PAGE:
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      Apoptotic stress is counterbalanced by survival elements preventing programmed cell death of dorsal root ganglions in subacute type 1 diabetic BB/Wor rats.

      Animals, Apoptosis, Calcitonin Gene-Related Peptide, metabolism, Caspases, Diabetes Mellitus, Type 1, Ganglia, Spinal, cytology, Gene Expression Regulation, Enzymologic, Heat-Shock Proteins, Neurons, enzymology, Rats, Rats, Inbred BB, Rats, Inbred Strains, Receptors, Nerve Growth Factor, Substance P, bcl-2-Associated X Protein, bcl-X Protein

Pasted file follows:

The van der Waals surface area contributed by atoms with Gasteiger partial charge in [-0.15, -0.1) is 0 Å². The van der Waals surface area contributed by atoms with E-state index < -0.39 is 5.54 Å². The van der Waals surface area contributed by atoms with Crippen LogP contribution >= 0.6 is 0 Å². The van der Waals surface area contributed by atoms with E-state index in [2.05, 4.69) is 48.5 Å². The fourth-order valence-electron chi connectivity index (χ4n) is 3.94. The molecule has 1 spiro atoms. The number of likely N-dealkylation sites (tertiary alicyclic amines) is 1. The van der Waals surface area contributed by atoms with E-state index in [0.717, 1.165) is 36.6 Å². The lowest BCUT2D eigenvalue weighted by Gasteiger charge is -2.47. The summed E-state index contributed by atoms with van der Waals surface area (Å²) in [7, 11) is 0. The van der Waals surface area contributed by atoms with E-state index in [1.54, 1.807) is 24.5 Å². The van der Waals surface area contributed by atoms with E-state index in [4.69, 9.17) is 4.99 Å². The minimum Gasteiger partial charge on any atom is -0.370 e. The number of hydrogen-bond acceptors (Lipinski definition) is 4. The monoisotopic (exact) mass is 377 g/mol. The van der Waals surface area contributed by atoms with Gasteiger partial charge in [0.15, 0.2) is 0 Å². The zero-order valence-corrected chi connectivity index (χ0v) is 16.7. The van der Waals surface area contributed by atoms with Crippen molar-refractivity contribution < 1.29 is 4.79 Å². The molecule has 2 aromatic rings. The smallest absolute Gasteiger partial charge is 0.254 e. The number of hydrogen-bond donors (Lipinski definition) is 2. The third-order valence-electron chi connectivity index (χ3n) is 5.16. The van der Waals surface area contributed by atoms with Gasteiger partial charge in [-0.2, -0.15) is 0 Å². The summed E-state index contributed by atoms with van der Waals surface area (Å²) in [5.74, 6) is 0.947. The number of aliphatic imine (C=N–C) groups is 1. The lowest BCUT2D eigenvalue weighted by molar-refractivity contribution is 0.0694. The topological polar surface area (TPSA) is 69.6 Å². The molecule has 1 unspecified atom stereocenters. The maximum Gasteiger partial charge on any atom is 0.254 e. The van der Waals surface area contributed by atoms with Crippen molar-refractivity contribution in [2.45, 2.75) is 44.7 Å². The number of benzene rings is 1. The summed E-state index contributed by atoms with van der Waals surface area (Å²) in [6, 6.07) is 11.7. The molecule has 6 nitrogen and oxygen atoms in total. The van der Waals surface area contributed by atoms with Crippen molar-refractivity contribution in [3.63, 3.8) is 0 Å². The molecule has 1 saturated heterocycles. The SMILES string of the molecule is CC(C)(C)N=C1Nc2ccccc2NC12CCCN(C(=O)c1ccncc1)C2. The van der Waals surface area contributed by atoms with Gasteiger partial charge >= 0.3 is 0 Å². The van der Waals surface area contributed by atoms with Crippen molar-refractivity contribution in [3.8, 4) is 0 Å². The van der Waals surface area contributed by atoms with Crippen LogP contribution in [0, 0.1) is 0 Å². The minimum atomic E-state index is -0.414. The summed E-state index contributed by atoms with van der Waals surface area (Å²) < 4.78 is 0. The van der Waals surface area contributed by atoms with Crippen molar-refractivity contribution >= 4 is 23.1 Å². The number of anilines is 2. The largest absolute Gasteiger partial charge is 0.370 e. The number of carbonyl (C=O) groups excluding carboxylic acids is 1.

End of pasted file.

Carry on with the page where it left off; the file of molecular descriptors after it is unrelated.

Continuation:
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          Several groups have reported apoptosis of dorsal root ganglion (DRG) cells as a prominent feature of diabetic polyneuropathy (DPN), although this has been controversial. Here, we examined subacute (4-month) type 1 diabetic BB/Wor rats with respect to sensory nerve functions, DRG and sural nerve morphometry, pro- and antiapoptotic proteins, and the expression of neurotrophic factors and their receptors. Sensory nerve conduction velocity was reduced by 13% and was accompanied by significant hyperalgesia. The numbers of DRG neurons including substance P-and calcitonin gene-related peptide-positive neurons were not altered, although they showed significant atrophy. Sural nerve morphometry showed decreased numbers of myelinated and unmyelinated fibers. Active caspase-3 and Bax expressions were increased, whereas antiapoptotic Bcl-xl and heat shock protein (HSP) 27 expressions in DRGs were increased. Nerve growth factor (NGF) contents in sciatic nerves and the expression of NGF receptor TrkA in DRGs were decreased. Immunohistochemistry showed increased numbers of active caspase-3-, HSP70-, and HSP27-positive neurons. Examinations of DRGs revealed no structural evidence of apoptosis but rather progressive hydropic degenerative changes. We conclude that apoptotic stress is induced in DRGs but is counterbalanced by survival elements in subacute type 1 diabetic BB/Wor rats and that distal nerve fiber loss reflects a dying-back phenomenon caused by impaired neurotrophic support.

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